Rules of Safe Lifting: STOP IF YOU ARE NOT FEELING WELL
If you are having a hard time breathing, sit down and rest for about three minutes.
If you break out into a cold sweat then you need to stop, your body might be going into shock.
This can happen in very hot environments when your heart is pumping hard and you are overdoing it.
Rules of Safe Lifting: DON’T FORGET TO BREATHE
Breathing is often the most overlooked and least understood element of weight training.
If you’re a competitive lifter, you probably already know that the way you breathe can either make or break you.
Not breathing properly can make you tire more quickly, cause dizziness and increase your blood pressure.
These factors can all lead to fainting.
Try to do some deep breathing exercises before starting your workout.
Deep breathing relaxes you and makes you more conscious of your breathing.
Start letting your breath out as soon as you pick up the weight.
For example, if you are doing a bench press fully exhale through your nose or mouth as you are pushing the barbell away from your chest.
Breathe in through your nose in a controlled manner as you lower the weight.
Lowering weight requires less exertion, which is when you inhale.
It’s best not to use the Valsalva maneuver during lifting.
The Valsalva maneuver has you holding your breath during lifting.
Professional powerlifters often do this but there is the risk of increasing your high blood pressure, which can lead to fainting or a heart attack.
Rules of Safe Lifting: COOLING DOWN
We need to do a cool down to promote recovery and return the body to a pre-exercise, or pre-workout level.
During a strenuous workout, your body goes through a lot of stress.
Muscle fibers, tendons, and ligaments get damaged, and waste products build up within your body.
When a cooldown is performed properly, it will help your body during the repair process.
The cooldown does all this by keeping the blood circulating, which helps to prevent blood pooling and also removes waste products from the muscles.
This circulating blood brings oxygen and nutrients to the muscles, tendons, and ligaments for repair.
There are three parts to an effective and complete cooldown. They are:
- Gentle exercise
All three parts are equally important and they all work together to repair and replenish the body after exercise.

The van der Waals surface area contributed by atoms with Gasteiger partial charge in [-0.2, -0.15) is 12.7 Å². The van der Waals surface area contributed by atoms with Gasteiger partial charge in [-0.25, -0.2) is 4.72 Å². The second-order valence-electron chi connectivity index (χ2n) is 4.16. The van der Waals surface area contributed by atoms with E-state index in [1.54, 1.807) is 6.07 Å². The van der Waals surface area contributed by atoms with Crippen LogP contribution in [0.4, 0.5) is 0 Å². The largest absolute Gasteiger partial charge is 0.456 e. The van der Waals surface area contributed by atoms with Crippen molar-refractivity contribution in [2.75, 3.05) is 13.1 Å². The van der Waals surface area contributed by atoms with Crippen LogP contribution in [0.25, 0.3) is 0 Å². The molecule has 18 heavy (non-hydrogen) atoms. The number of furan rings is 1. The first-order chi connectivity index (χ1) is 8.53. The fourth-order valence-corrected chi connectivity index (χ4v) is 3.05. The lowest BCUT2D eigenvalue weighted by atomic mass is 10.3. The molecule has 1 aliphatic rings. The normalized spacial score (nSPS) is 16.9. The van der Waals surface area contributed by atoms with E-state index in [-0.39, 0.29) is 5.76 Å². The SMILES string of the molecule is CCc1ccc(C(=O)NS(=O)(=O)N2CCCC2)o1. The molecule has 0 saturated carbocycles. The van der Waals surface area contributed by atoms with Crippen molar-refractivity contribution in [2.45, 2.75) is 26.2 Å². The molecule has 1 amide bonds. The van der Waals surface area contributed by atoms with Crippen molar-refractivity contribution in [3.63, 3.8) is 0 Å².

Rules of Safe Lifting: RESTING YOUR MUSCLES
Weights can be lifted on consecutive days — just don’t exercise the same muscle two days in a row.
Forty-eight hours is usually the ideal waiting time before exercising the same muscle group again.
Don’t forget that lifting weights places stress on the muscle.
Forcing our body to adapt to the new stress is what makes our muscles grow stronger.
Rules of Safe Lifting: WEIGHT TRAINING DON’TS
Avoid these common mistakes when weight training:
- Don’t skip the warmup. Cold muscles are more likely to be injured than warm muscles. Before lifting, warm up with five to 10 minutes of brisk walking or other aerobic activity.
- Don’t rush. Lift and lower weights in an unhurried, controlled fashion. Going slow helps you isolate the muscles you want to work. It also stops you from relying on momentum to lift the weight. Rest for about one minute between each exercise.
- Don’t jerk or bounce the weight around.
- Don’t overdo it. For most people, completing one set of exercises and working to the point of fatigue is enough. Any more sets can lead to overload injury. Of course, the number of sets that you decide to do will depend on your fitness goals.
- Don’t ignore pain. If a particular exercise or movement causes pain, stop. Try the exercise again in a few days or try it with less weight.
- Don’t forget your shoes. Shoes that protect your feet and provide good support and traction will keep you from slipping or injuring your feet when lifting.
Rules of Safe Lifting: Final Thoughts
Follow a beginner’s weight-lifting routine consistently for two to three months before moving on to more challenging exercises.
Be patient, you’ll eventually start to pile on weight plates; but for now, think form and balance.
Research studies have found that lifting weights is one of the safest activities out there.
The key is to be safe and use common sense.
Remember, the more you concentrate on proper weight training technique, the more you’ll get out of your weight training program!